Microwave imaging addresses simultaneously some of the most important and basic aspects of multiphase flow experimentation, the measurement of void fraction, of the interfacial area, and of the flow topography. The application of the present invention to multiphase flows from its non-intrusiveness, real-time capability, ease of application, and reliability. The present invention provides quantitative dielectric imaging based on inverse scattering of microwaves from the multiphase mixture. In this sense it represents an approach intermediate between the low-frequency impedance gauges and the high-energy radiation scattering techniques that have both been in use for some time. Contrary to these techniques, however, the use of microwave frequencies enables the information contained in the wave-vector and frequency spaces to be fully exploited. The final result is a much more detailed measurement, to a large extent free of the many problems and ambiguities that plague conventional approaches.

A number of experimental techniques rely on the interaction between the multiphase flow and electromagnetic radiation. At the low-frequency end, impedance gauges that operate at kHz or MHz frequencies are limited in their spatial resolution by the "effectively dc" field that they use. At the other extremum of X and gamma rays, the wavelength is so short that no information from wave-number space can be extracted from the signal. The need for the use of microwave frequencies, therefore, becomes very attractive in analyzing multiphase flows.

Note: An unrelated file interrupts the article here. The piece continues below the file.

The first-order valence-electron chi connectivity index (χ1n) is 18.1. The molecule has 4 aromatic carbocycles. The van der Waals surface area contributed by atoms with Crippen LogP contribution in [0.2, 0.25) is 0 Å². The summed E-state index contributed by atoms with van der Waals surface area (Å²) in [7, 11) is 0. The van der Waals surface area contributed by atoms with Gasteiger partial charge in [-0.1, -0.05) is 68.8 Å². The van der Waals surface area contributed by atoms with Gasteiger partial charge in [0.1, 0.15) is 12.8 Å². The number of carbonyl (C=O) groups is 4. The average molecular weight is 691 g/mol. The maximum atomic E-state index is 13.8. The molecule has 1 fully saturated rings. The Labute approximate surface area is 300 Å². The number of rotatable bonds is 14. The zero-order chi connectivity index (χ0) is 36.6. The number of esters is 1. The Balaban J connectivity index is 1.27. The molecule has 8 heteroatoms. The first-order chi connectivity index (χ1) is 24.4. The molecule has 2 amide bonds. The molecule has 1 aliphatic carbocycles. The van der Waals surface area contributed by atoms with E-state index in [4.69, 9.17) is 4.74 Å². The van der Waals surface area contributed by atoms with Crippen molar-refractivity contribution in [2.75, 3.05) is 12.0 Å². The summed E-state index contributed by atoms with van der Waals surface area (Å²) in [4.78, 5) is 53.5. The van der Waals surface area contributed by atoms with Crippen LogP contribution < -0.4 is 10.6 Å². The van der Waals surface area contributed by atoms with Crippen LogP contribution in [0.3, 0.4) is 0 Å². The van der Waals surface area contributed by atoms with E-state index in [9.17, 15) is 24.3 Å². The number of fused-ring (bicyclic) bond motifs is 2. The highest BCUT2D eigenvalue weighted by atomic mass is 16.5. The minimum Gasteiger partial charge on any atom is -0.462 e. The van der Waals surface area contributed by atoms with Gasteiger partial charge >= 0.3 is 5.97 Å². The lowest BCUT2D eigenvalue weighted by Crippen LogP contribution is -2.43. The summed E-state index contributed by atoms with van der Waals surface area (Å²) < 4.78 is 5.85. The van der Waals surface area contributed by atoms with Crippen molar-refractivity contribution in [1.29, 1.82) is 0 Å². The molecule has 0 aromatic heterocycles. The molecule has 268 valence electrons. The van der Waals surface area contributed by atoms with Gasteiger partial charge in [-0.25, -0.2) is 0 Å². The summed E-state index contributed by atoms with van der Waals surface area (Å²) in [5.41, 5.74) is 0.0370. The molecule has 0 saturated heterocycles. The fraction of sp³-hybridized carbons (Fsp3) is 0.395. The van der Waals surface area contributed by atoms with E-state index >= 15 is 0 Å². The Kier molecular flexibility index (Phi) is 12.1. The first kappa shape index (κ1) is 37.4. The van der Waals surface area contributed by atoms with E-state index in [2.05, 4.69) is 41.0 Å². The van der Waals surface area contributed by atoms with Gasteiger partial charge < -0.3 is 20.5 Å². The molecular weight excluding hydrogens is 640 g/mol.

Accordingly, there is a need for a three dimensional microwave imaging system that can be used in medical application and other non-destructive testing and evaluation uses such as the imaging of structures and multiphase flows, and interrogation of luggages.

SUMMARY OF THE INVENTION

The present invention relates to a microwave imaging system that can obtain a three dimensional dielectric permittivity profile of a target from microwaves scattered from the target.

In a first embodiment of the present invention a target is disposed in front of a microwave transmitter, and the target is surrounded by an antenna formed from a plurality of coaxial cables. Microwave energy directed at the target by the transmitter is scattered by the target and received by the antenna. The scatter data received by the antenna is processed by a general purpose digital computer using a scattering matrix algorithm, to provide a three dimensional profile of the dielectric permittivity of the target. The dielectric permittivity data can then be displayed.